Have trouble turning off their thoughts
Drive themselves at high RPM, but rarely put themselves in gear for action
Paralysis by analysis; useless wheel spinning worry
Frequent anxiety; tension headaches
Slow to recover or to come down from high-stress situations
Two best skills for Worry Warts – The first step is psychological relaxation or reframing, supported by the second step, clarifying values and goals.
Root causes - Typical Worry Warts spend as much as 30% of their time and energy just worrying. And, perhaps surprisingly, they don’t worry about an endless list of things; usually they are preoccupied with from three to five worries.
The effectiveness of the two top priority skills recommended above arises because those skills address and, then, progressively reduce the central driving force in chronic worry … namely, worry is usually done as a substitute for taking action. Actually, worry is a form of action. And endless mental rehearsal of “What should I do IF …?” is used by Worry Warts to convince themselves they are actually moving towards a solution … by worrying about the various ways their situation is likely to turn out badly. Energy is spent uselessly; hence the drain on vitality.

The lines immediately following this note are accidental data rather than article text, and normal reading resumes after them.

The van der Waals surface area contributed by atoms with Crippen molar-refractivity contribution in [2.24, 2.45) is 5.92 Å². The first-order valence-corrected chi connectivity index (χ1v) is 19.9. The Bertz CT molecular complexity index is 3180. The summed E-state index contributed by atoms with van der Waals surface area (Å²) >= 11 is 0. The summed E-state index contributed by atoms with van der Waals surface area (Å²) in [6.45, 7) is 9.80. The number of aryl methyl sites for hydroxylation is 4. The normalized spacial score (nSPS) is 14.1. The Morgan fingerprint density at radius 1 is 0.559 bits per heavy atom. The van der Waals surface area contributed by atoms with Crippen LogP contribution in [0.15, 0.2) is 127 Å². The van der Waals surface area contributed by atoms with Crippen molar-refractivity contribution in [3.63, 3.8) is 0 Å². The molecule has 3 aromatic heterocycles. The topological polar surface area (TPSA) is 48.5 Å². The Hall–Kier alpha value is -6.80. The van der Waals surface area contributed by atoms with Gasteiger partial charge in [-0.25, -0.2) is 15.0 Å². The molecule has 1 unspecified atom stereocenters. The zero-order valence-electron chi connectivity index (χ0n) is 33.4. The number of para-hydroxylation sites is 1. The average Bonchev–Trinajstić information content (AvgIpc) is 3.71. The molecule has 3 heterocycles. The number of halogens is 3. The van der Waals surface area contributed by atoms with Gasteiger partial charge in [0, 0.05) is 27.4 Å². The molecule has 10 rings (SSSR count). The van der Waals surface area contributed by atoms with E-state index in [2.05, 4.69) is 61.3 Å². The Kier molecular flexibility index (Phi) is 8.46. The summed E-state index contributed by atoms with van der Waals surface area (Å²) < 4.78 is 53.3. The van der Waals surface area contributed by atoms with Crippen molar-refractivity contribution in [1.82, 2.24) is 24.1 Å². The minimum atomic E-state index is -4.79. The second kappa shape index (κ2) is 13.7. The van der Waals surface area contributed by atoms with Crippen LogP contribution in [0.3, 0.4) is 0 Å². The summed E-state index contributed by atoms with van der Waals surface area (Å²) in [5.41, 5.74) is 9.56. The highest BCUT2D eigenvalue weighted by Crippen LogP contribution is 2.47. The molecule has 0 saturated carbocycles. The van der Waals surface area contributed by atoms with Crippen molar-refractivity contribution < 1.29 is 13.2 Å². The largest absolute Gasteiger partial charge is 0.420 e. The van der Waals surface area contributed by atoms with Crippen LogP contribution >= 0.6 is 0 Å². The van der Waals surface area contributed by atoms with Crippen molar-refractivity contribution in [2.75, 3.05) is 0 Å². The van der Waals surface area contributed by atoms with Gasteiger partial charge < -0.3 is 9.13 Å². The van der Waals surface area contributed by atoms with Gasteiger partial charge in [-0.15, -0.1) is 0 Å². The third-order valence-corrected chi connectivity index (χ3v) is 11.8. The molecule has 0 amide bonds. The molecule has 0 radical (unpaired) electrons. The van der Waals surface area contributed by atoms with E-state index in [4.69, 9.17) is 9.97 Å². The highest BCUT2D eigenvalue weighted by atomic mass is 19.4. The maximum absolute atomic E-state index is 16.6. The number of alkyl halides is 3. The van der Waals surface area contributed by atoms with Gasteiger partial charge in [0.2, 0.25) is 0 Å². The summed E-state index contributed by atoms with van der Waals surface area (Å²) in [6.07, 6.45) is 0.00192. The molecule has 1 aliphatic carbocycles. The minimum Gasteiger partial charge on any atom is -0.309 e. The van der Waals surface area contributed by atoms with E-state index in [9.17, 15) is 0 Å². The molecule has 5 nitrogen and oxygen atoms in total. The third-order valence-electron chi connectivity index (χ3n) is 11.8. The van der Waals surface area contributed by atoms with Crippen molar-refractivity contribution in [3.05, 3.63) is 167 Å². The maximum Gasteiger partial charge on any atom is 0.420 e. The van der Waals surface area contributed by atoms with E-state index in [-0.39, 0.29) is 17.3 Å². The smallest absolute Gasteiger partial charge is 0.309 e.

Focus for action – Here’s how the Worry Wart’s two top skills work for them. Psychological relaxation involves becoming very specific about one of your recurrent worries and itemizing all the terrible things that you imagine may happen to you IF the situation does turn out badly."
Secondly, you should honestly answer these four questions. Writing down your answers is a very good idea.
(1) Can I change the situation I’m worried about? No ___Yes ___(how?)
(2) If I can change it, will I actually do that? No ___Yes ___(how?)
(3) If the situation does turn out badly, what are the worst REALISTIC effects on me?
(4) Assuming it does turn out badly, what’s my plan? How will I handle that?
Practice using these three questions until they become second nature for you.
For Worry Warts, clarifying values and goals means getting very specific and clear about what you want or who you want to be [e.g. an honest employee; a caring parent] in the situations you’re worried about. This is effective in several ways. First, it provides the additional motivation you’ll need to follow through on the actions you identify for yourself in the psychological relaxation exercise. Second, because much worry can arise when trying to keep too many options open, clarifying what’s important to you will help to sort through your options, shutting down those that aren’t very worthwhile
The Worry Wart